In a two-part episode of How I Met Your Mother, the main character–Ted–discusses what he calls ‘the pit’: “A pit guy is someone you’ve been obsessed with for so long that it’s driven you crazy enough to throw them in a pit in your basement like in The Silence of the Lambs…We all have people that we would throw in our pits, and I’m sure we all have people who would like to throw us in their pits.”
Essentially, the people that go in the pit are the ones that have seemingly wronged us, the ones that irritate us, the ones that stand in the way to what we want to achieve. We blame them when things go wrong; they become our scapegoats. Our defense; our excuse.
I think ‘the pit’ is something that many people have. I’ve thrown many people in my own pit: friends, family members, old teachers. All of the people I’ve felt have done something unforgivable. Something inexcusable. And they sit, and they wait, and they weigh heavily on my mind as I come up with various ways to retaliate against them. It’s easy to blame someone in retrospect for what went wrong; it’s especially easy to stay angry at them as more time passes.
Like the show states, though, I don’t think that is necessarily be a person lying at the end of our pit, though. I think the people who thrown down there are those that reflect ideals, values, and memories we find particularly painful. They reflect the parts of us that we may not want to face.
At the end of the show, Ted states, “Kids, sometimes in life you’ll make a pit for someone in your mind. But ultimately the only person in that pit is yourself. Which means there’s only one person who can let you out of the pit.” The viewers watch as Ted reaches down and pulls himself out of his pit, having finally come to the realisation that the only person who has been hurt is himself.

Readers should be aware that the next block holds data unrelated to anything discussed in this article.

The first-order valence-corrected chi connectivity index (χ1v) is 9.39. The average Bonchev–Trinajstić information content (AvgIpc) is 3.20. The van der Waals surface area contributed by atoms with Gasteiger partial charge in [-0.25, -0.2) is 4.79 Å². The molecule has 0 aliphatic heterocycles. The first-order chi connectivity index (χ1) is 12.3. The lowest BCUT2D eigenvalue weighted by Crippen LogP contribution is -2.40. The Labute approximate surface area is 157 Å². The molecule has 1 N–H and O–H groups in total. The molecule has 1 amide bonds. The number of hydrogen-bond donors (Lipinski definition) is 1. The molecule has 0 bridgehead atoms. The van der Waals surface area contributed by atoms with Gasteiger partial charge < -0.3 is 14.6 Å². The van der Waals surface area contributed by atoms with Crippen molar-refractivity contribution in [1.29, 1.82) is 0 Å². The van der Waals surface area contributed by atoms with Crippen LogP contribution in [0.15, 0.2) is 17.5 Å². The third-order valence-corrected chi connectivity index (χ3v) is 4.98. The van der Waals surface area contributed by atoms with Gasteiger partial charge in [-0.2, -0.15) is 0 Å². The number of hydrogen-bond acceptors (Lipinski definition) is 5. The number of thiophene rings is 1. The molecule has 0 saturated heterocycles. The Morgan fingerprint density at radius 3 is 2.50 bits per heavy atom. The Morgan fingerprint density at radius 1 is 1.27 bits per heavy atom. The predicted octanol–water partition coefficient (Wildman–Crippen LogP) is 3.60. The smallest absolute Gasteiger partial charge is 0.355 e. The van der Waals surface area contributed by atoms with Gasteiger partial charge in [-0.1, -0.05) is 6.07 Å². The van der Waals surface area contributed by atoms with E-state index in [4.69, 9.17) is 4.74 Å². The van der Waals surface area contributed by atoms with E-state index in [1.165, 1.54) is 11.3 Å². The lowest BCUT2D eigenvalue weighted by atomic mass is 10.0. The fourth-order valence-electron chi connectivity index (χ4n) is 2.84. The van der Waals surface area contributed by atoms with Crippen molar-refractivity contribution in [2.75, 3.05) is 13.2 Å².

We’re the only ones that can forgive the people who have wronged us; in turn, we forgive ourselves. For not saying the right thing at the right time. For not noticing what was plainly in front of our faces. For not standing up for ourselves or for sitting idly by.
Sometimes, the hardest thing is realising that it’s not the person we’re angry at, or disappointed in. It’s ourselves. For not being the person we thought we were. I struggle with this the most. It’s challenging to accept your flaws; it’s even more challenging when you realise that the flaws that disappointed you in other people are flaws you have yourself.
Once you realise this, though, the process of changing is a lot easier. You get to start over. You get to help yourself climb out of the anger, the hurt, the sorrow you’ve been keeping locked up.
By the end of this process, we’ve let go. We move on.